Delay to ‘urgent’ repairs for schools at centre of safety concerns

Remedial work on all 40 schools built by Western Building Systems to finish end 2021

Ardgillan College in Balbriggan, Co Dublin, is one of dozens of schools which has been at the centre of structural-safety concerns. Photograph: Colin Keegan/Collins Dublin.

Ardgillan College in Balbriggan, Co Dublin, is one of dozens of schools which has been at the centre of structural-safety concerns. Photograph: Colin Keegan/Collins Dublin.

 

Plans to carry out urgent repair works to dozens of schools at the centre of structural safety concerns will not be completed until the end of next year.

Last year the Department of Education indicated that the bulk of this work would be completed in 2020.

However, in a statement released on Thursday evening, it said it will now be the end of 2021 before all 40 schools built by Western Building Systems (WBS) will have had permanent fire safety improvements.

A spokesman confirmed the details as it published an independent review into the “design and build” model of construction favoured by the department for these schools.

Design and build is a fast-tracked construction model that involves the prefabrication of some materials off-site.

Critics, however, say there is a systemic flaw in this approach which can lead to sub-standard buildings.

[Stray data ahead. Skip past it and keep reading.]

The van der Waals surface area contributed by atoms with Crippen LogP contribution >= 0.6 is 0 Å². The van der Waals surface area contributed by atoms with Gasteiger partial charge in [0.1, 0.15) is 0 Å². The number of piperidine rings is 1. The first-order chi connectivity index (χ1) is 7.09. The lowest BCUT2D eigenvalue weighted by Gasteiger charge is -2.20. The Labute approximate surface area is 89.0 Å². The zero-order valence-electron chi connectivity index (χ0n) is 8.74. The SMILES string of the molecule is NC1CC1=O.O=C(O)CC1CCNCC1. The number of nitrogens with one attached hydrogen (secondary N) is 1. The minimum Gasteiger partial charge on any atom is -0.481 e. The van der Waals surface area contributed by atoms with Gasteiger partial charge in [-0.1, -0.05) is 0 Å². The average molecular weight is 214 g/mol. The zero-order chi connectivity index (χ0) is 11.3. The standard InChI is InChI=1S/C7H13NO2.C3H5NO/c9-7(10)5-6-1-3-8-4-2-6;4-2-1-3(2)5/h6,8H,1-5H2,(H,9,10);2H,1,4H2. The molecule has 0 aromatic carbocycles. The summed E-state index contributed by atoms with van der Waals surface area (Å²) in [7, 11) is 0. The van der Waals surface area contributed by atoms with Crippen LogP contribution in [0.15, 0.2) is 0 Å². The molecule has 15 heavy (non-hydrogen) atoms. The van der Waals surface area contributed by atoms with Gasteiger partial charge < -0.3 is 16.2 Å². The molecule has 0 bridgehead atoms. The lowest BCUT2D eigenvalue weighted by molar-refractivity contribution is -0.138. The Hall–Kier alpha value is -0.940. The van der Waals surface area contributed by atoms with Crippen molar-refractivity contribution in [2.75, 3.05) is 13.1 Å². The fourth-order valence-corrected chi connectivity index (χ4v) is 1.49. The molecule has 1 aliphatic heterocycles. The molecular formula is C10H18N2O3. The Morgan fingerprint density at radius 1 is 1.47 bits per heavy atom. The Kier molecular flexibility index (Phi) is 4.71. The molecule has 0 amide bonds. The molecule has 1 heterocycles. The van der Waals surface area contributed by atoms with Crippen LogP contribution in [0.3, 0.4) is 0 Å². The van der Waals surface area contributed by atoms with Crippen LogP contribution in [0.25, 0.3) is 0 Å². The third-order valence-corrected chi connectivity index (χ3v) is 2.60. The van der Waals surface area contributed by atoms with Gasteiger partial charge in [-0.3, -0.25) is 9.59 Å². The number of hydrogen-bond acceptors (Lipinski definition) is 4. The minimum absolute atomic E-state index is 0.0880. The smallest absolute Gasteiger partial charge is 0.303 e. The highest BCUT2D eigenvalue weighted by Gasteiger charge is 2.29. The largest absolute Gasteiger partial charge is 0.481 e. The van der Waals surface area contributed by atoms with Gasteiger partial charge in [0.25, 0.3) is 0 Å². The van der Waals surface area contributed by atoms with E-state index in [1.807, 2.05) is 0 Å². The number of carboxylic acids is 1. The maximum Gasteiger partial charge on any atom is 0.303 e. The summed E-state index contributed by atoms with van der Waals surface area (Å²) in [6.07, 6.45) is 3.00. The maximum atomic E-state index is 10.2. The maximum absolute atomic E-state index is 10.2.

The independent review found that there is a largely consistent approach to the adoption of design and build internationally, based on the experience of Australia, the UK, Norway and California.

“It is clear in this report that design and build is increasingly seen as the default procurement method to deliver schools projects in the vast majority of regions investigated in this study,” it states.

The report was carried out by an academic team led by Prof Lloyd Scott and supported by Dr Alan Hore of Technological University Dublin.

This “desktop” review is the precursor to a wider independent review of the department’s design-and-build programme in the State.

Legal action

Minister for Education Joe McHugh said it had taken this approach to ensure it did not prejudice legal action initiated by the department against WBS and other construction firms.

The department is suing the company in the High Court on foot of structural safety concerns in relation to dozens of them. The firm, however, has insisted that the department had the final sign-off on the school buildings and is contesting the legal actions.

Remediation works have been required in 40 schools built by WBS in order to make them safe, according to department figures.

A department spokesman siad that by the end of the year, 22 schools will have been permanently remediated.

From the start of next year work will commence repairing the remaining 18 schools, he said.

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